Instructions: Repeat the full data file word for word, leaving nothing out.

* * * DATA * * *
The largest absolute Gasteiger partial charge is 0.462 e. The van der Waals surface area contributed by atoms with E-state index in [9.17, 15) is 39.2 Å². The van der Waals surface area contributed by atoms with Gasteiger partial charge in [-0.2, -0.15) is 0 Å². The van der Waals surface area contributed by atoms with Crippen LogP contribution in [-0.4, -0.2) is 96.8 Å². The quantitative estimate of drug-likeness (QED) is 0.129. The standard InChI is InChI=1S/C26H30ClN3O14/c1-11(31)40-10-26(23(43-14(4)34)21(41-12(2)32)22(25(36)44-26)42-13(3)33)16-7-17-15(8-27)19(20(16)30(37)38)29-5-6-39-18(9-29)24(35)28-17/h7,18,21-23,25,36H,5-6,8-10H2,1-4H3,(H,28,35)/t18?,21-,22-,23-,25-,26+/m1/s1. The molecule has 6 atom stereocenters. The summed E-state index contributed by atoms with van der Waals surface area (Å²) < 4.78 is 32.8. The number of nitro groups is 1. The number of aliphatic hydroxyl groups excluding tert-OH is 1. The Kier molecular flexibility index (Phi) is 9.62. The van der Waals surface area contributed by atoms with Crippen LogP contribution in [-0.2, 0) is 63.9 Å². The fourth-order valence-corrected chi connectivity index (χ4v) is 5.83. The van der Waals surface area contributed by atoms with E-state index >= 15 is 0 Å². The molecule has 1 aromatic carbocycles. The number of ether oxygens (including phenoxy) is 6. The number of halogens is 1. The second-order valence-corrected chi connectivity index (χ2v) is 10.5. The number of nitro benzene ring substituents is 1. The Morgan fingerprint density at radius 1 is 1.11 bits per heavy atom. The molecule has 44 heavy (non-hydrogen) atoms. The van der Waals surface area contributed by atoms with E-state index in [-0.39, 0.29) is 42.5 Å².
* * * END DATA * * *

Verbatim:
The largest absolute Gasteiger partial charge is 0.462 e. The van der Waals surface area contributed by atoms with E-state index in [9.17, 15) is 39.2 Å². The van der Waals surface area contributed by atoms with Gasteiger partial charge in [-0.2, -0.15) is 0 Å². The van der Waals surface area contributed by atoms with Crippen LogP contribution in [-0.4, -0.2) is 96.8 Å². The quantitative estimate of drug-likeness (QED) is 0.129. The standard InChI is InChI=1S/C26H30ClN3O14/c1-11(31)40-10-26(23(43-14(4)34)21(41-12(2)32)22(25(36)44-26)42-13(3)33)16-7-17-15(8-27)19(20(16)30(37)38)29-5-6-39-18(9-29)24(35)28-17/h7,18,21-23,25,36H,5-6,8-10H2,1-4H3,(H,28,35)/t18?,21-,22-,23-,25-,26+/m1/s1. The molecule has 6 atom stereocenters. The summed E-state index contributed by atoms with van der Waals surface area (Å²) < 4.78 is 32.8. The number of nitro groups is 1. The number of aliphatic hydroxyl groups excluding tert-OH is 1. The Kier molecular flexibility index (Phi) is 9.62. The van der Waals surface area contributed by atoms with Crippen LogP contribution in [-0.2, 0) is 63.9 Å². The fourth-order valence-corrected chi connectivity index (χ4v) is 5.83. The van der Waals surface area contributed by atoms with E-state index >= 15 is 0 Å². The molecule has 1 aromatic carbocycles. The number of ether oxygens (including phenoxy) is 6. The number of halogens is 1. The second-order valence-corrected chi connectivity index (χ2v) is 10.5. The number of nitro benzene ring substituents is 1. The Morgan fingerprint density at radius 1 is 1.11 bits per heavy atom. The molecule has 44 heavy (non-hydrogen) atoms. The van der Waals surface area contributed by atoms with E-state index in [-0.39, 0.29) is 42.5 Å².